What’s the real problem here?
Recently I was pondering shifting the burden while blogging about City Bees and it lead into something that sometimes gets missed in the process of finding a solution to our challenges. Often when looking at a problem you need to go further upstream or deeper into the process in order to find the origin and create a more systems aware solution.
One of my favorite solutions came time and time again when I was working as an Associate Dean. Part of my job at the time was to met out punishment for absences. I took it a different way though, if there were no absences then I was also doing a good job. So when the teens came into my office there was no heat or anger, we simply discussed why the absence had occurred and worked on going upstream to find out what the real problem was.
In many cases the problem was as simple as putting the alarm clock on the other side of the room so they wouldn’t turn it off. Sometimes it got more complicated though. Inter personal dynamics that went back weeks or months that had created the situation that they were in. Those took more time to unravel, but the first piece of the solution was to identify where the challenge was coming from.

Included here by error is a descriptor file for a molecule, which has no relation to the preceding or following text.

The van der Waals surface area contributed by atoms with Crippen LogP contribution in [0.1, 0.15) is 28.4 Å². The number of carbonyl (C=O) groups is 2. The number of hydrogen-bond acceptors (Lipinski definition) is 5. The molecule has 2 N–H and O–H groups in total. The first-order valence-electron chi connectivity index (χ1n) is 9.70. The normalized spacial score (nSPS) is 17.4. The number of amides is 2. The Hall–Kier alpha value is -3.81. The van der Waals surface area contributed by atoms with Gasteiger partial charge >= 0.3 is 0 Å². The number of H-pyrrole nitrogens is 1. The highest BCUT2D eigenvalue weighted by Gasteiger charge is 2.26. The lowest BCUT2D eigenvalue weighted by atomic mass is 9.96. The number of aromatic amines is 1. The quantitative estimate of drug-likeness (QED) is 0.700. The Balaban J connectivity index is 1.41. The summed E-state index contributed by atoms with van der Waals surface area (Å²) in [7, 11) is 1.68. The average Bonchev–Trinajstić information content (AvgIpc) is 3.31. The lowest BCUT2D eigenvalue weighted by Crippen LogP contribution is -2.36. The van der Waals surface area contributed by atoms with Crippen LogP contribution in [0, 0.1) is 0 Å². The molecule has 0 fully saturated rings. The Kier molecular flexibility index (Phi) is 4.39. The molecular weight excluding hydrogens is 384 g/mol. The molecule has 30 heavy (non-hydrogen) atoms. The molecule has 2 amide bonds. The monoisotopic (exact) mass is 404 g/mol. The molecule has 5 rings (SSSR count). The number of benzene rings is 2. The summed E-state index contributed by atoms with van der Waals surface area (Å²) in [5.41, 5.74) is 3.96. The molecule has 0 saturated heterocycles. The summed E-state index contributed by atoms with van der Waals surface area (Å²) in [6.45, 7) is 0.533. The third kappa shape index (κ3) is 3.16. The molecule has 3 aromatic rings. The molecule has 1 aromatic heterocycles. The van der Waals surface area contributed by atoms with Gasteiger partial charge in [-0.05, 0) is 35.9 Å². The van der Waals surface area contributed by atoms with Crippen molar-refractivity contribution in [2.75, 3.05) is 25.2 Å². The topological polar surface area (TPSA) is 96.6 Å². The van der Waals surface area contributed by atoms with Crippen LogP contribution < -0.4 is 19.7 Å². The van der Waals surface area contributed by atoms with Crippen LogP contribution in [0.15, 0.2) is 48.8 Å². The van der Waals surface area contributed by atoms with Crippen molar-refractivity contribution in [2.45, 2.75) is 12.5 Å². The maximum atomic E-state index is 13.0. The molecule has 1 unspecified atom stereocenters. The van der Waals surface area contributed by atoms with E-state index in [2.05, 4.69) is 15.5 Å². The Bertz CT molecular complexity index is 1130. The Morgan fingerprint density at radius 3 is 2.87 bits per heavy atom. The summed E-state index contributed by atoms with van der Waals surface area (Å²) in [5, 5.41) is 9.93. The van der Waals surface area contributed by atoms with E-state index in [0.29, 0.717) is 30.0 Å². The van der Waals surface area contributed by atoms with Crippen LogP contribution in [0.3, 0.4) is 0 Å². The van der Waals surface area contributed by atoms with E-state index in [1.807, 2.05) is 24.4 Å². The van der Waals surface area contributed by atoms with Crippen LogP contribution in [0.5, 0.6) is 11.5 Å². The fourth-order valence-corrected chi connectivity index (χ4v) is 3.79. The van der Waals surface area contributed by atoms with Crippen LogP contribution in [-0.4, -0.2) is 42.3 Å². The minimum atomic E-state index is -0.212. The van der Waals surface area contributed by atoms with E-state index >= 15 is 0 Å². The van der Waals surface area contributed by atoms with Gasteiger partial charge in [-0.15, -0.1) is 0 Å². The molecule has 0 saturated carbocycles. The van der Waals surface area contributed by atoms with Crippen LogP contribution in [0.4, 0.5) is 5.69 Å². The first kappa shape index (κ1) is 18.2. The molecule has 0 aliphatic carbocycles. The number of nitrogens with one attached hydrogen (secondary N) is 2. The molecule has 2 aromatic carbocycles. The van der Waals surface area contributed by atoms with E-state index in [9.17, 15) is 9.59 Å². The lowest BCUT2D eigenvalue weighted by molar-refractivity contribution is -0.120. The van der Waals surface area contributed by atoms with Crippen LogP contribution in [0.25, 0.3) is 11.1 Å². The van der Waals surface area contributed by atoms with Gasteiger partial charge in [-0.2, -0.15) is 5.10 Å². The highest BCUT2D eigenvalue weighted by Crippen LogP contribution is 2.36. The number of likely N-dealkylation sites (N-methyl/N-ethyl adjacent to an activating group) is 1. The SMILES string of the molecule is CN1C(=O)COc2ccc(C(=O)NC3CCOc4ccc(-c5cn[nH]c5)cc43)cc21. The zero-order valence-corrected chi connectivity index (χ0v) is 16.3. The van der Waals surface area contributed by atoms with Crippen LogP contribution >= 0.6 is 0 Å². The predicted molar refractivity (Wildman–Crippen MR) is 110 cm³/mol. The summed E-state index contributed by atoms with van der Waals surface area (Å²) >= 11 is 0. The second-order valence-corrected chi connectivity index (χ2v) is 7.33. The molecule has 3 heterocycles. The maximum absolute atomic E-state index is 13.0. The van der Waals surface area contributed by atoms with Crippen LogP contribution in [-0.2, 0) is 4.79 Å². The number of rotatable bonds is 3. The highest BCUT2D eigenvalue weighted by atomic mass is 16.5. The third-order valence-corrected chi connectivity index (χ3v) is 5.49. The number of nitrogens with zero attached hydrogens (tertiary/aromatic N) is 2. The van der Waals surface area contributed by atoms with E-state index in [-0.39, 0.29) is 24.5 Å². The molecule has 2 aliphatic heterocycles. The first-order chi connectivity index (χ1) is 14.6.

You can also see solutions by imagining a stream. If the plants and animals in the stream are dying then literally go upstream until you find the point at which this is not happening. This also applies to going to the point within a system where you have the ability to make a change.
Following a shooting back might lead to an understanding of urban decay. Perhaps the local community is in need of funds to keep itself running. Follow that further…
The fire in the Bangladesh clothing factory which injured dozens and killed 7 illuminated the poor conditions that much of the world lives in. Changing those conditions are important and a good first step. Looking at what dynamics created the rise of those conditions though would not only help to fix that situation but many others that have likely come from the same broken piece of society.
So the next time you see a problem or are faced with a challenge, follow it back a little further. Can you find its source? Can you then find the source of the source? How far can you go and still take action to make a change?
The actions that you decide to take from this new perspective are likely to be different and more effective than just responding to what is right in front of you.